The beloved bestselling author of The Three Weissmanns of Westport—once dubbed “the modern-day Jewish Jane Austen”—brings forth a comedy of generational manners that glides between 1939 and 2020 L.A. as Mamie Künstler and her grandson weather hard times and discover how to make them their own.
Julian Künstler comes from New York City to L.A. like many a lost twenty-something: to find a job writing in the entertainment industry. But this is 2020 and his temporary visit turns into an extended stay, trapped by the lockdown in a little house in Venice with his glamorous, eccentric, and ancient grandmother. Ninety-three-years old, Mamie came to Los Angeles from Vienna at eleven with her parents in 1939 among a wave of Jewish musicians, directors, and intellectuals escaping Hitler. As the months roll on, she begins to tell Julian her stories of the eminent emigres she’s known and the magical world they inhabited as their old world was destroyed—people like Arnold Schoenberg, Christopher Isherwood, and Greta Garbo. Not quite all her stories, however. The pandemic isolates Julian from his world, but from Mamie he learns of the world that came before him and how much the past holds of the future. A tender, sharply wrought comic novel about exile, the power of stories handed down and handed on, and the power of stories held secretly in the heart.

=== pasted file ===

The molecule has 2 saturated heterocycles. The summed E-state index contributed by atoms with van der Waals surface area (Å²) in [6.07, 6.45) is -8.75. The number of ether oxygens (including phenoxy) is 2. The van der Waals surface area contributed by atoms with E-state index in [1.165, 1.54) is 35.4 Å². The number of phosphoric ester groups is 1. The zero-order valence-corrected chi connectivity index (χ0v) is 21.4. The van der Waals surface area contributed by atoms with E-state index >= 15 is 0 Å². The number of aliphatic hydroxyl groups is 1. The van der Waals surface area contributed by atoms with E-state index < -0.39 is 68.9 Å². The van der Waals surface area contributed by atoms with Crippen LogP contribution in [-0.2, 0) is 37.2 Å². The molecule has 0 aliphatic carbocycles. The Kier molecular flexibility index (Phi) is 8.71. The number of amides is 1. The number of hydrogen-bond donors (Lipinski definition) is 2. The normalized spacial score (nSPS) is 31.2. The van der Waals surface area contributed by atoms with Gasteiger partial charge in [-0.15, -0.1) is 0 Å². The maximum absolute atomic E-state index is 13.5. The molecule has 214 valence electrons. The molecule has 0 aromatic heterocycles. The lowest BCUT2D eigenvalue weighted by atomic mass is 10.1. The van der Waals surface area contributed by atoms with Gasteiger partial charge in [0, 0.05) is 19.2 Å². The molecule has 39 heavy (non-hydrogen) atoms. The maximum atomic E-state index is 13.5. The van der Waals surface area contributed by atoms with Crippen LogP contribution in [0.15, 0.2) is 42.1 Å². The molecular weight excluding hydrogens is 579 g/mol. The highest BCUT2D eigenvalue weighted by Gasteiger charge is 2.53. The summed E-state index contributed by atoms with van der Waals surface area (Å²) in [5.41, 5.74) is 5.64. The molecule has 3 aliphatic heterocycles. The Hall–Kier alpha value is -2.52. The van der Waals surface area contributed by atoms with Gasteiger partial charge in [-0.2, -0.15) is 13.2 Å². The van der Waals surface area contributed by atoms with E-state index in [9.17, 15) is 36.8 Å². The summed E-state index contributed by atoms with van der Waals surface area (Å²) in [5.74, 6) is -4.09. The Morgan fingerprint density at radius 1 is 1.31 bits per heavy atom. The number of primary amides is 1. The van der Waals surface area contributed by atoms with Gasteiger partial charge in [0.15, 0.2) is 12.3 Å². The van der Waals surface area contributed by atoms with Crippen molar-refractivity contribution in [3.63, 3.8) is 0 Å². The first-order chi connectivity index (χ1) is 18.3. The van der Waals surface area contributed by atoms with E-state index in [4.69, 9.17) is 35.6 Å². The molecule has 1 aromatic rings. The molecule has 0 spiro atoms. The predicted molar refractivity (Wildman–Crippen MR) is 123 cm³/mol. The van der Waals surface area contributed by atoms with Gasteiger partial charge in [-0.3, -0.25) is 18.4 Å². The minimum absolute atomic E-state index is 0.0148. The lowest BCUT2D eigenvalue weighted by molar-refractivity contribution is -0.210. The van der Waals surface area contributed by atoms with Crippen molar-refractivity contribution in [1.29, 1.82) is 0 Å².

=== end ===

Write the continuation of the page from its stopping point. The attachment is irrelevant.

Cathleen Schine’s writing has been hailed as “sparkling, crisp, clever, deft, hilarious and deeply affecting” by the New York Times, and those qualities stand out more than ever in Künstlers in Paradise. Here, Schine weaves together the story of a family of Jewish émigrés just after they fled from Vienna to LA in the 1930s and life in the pandemic to craft a beautiful, often humorous examination of the identities we inherit and assume and what it means to be displaced. Künstlers in Paradise is the coming-of-age story of a indecisive young man coming into his own and his eccentric, worldly grandmother as they both discover that history does not end.